On June 29, 2015, the United States Court of Appeals for the Second Circuit affirmed the decision of the United States Bankruptcy Court for the Southern District of New York, which held that claims asserted by counterparties in relation to bilateral repurchase agreements do not qualify for treatment as customer claims under the Securities Investor Protection Act of 1970 (“SIPA”). The Court of Appeals found that the appellant was not a customer for purposes of SIPA, because a customer must have entrusted assets to a failed broker-dealer, and the repurchase agreements at issue did not involve the entrustment of assets to Lehman Brothers, Inc. This is the second circuit-level decision to hold that repurchase agreement transactions fail to give rise to customer claims under SIPA.
The decision arose when numerous parties objected to the Lehman trustee’s determination that certain of their claims relating to their inability to repurchase securities from Lehman should be categorized as general creditor claims, as opposed to customer claims. This distinction is important because under SIPA, only “customers” are entitled to receive a pro rata share of “customer property” (which generally means the failed broker-dealer’s pool of non-proprietary cash and securities), and to receive a certain amount of insurance protection provided by the Securities Investor Protection Corporation.
The bilateral repurchase agreements at issue were governed by an industry-standard Master Repurchase Agreement (“MRA”). Bilateral repurchase agreements are identified by transactions where the seller delivers securities to a buyer in exchange for a transfer of cash. In turn, the buyer agrees to sell the securities to the seller on a future date in return for an agreed price, which amounts to the initial purchase price plus a premium known as the “repo rate.” 1 In these particular transactions, Lehman, as the buyer in the first phase of the transaction, had the right to hold the purchased securities in its own operating account for use in its proprietary business pending the sale in the second phase. Lehman never was obligated to hold the purchased securities in the claimants’ accounts, nor did the claimants’ accounts hold any such securities as of the commencement of Lehman’s SIPA proceeding.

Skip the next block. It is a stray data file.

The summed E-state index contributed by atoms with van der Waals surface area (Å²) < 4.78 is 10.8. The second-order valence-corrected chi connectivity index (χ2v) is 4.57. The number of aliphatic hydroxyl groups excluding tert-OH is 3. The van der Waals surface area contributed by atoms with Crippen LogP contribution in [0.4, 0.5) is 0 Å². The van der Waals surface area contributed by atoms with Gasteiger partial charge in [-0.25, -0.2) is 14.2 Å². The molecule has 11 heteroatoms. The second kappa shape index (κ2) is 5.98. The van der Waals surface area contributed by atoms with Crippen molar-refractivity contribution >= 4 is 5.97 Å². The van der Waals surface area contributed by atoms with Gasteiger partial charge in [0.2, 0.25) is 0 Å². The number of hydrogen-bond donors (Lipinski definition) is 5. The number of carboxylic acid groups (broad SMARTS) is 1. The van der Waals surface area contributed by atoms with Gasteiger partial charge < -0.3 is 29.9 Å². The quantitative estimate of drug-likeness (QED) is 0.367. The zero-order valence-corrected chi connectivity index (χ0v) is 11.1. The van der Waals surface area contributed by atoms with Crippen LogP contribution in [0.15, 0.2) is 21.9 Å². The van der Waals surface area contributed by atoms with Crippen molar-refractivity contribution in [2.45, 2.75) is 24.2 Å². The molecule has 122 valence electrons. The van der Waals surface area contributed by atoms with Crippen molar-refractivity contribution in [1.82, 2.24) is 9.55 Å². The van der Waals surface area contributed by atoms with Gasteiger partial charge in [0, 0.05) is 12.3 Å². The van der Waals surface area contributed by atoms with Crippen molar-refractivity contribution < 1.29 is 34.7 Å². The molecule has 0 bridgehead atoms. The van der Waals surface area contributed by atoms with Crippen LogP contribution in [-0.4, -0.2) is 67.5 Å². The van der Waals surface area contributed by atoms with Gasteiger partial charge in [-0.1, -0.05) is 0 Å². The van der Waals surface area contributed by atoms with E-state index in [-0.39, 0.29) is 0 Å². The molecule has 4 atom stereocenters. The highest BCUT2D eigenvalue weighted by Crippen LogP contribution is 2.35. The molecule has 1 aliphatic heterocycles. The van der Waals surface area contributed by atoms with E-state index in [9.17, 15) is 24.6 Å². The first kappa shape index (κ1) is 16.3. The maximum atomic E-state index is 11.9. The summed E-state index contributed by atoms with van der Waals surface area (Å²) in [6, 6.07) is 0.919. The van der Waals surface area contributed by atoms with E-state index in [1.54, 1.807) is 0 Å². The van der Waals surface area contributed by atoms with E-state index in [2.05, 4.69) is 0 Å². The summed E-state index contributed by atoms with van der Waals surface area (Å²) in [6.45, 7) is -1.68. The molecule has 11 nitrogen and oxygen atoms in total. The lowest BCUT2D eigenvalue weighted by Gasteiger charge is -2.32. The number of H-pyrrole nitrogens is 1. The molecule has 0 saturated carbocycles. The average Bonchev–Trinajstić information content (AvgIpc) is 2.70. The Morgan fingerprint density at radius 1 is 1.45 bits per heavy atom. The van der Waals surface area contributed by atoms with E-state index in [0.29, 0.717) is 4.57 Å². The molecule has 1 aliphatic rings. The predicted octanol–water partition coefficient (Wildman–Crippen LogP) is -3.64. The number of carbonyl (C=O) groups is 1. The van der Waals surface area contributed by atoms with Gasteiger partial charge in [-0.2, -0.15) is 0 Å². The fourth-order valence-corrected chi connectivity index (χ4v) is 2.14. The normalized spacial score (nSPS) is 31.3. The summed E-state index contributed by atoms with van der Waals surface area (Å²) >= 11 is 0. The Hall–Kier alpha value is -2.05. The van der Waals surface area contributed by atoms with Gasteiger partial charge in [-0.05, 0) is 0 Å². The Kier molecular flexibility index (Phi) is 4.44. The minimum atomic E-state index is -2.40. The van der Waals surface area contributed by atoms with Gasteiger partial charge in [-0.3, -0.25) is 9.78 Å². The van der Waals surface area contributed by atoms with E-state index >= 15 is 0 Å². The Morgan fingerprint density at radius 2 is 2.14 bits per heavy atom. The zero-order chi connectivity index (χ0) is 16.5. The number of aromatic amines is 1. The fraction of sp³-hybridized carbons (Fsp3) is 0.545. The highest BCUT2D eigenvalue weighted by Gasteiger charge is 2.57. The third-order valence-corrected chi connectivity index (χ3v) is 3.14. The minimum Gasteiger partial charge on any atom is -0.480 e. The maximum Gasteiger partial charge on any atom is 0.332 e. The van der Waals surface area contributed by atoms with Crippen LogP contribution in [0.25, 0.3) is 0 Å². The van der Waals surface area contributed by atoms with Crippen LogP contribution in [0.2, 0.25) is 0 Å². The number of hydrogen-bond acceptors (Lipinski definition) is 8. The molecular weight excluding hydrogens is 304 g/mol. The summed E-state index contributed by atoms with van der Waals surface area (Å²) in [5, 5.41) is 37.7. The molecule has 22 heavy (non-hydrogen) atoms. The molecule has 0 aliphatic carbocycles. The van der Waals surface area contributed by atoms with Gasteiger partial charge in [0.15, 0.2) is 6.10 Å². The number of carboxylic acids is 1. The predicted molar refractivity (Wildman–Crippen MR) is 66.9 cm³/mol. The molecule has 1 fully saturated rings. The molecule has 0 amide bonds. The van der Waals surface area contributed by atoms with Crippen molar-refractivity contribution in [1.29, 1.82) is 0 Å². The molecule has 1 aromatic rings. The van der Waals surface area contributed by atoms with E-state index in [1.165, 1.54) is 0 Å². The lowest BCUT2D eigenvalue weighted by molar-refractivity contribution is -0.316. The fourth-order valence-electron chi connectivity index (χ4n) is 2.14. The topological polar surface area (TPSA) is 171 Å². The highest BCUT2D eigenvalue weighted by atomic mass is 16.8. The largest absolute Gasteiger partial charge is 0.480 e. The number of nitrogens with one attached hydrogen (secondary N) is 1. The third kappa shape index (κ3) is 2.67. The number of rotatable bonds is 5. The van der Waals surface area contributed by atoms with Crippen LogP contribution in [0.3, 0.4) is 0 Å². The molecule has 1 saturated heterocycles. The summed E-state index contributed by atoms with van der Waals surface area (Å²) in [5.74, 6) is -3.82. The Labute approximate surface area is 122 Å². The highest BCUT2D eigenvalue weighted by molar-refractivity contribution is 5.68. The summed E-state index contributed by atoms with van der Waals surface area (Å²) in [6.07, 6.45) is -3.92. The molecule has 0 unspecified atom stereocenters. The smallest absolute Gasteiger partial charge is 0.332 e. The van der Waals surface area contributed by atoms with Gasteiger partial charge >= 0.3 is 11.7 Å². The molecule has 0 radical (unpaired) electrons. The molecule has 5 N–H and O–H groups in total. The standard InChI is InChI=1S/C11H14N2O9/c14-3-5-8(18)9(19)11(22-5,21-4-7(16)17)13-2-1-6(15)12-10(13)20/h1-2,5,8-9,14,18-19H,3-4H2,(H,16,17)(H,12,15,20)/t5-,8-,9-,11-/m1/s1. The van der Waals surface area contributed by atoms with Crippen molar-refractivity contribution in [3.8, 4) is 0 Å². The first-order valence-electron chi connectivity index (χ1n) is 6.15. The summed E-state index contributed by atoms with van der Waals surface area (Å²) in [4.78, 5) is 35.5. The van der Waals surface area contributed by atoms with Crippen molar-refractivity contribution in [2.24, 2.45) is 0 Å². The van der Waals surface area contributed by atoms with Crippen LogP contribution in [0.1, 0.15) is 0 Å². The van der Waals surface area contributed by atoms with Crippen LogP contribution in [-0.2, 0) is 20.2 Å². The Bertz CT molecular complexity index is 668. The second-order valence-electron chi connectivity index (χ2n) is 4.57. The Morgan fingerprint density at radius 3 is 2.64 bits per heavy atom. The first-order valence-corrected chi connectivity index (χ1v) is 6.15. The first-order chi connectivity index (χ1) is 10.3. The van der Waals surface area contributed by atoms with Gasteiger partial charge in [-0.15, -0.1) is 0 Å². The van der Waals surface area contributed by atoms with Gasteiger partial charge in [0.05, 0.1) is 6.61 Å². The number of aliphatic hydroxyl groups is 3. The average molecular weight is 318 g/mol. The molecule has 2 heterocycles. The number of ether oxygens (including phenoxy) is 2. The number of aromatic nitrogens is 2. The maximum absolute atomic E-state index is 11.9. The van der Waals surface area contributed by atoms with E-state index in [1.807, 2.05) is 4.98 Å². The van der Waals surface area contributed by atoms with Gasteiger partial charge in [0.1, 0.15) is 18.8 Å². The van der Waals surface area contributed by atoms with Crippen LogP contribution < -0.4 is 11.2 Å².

When Lehman’s SIPA proceeding began, the term “customer” was defined under SIPA as any person “who has a claim on account of securities received, acquired, or held by the debtor in the ordinary course of its business as a broker or a dealer from or for the securities accounts of such person for safekeeping, with a view to sale, to cover consummated sales, pursuant to purchases, as collateral, security or for purposes of effecting transfer.” 2 Numerous courts have interpreted that definition to require entrustment of cash or securities with the failed broker-dealer.3 In their objections to the Lehman trustee’s determination, the counterparties argued that physical possession was not the sole relevant factor. Additionally, the counterparties relied heavily on a district court decision4 which held that claims under hold-in-custody repurchase agreements (in which the purchased securities are not delivered to the buyer but rather placed in an internal safekeeping account by the seller) were customer claims under SIPA.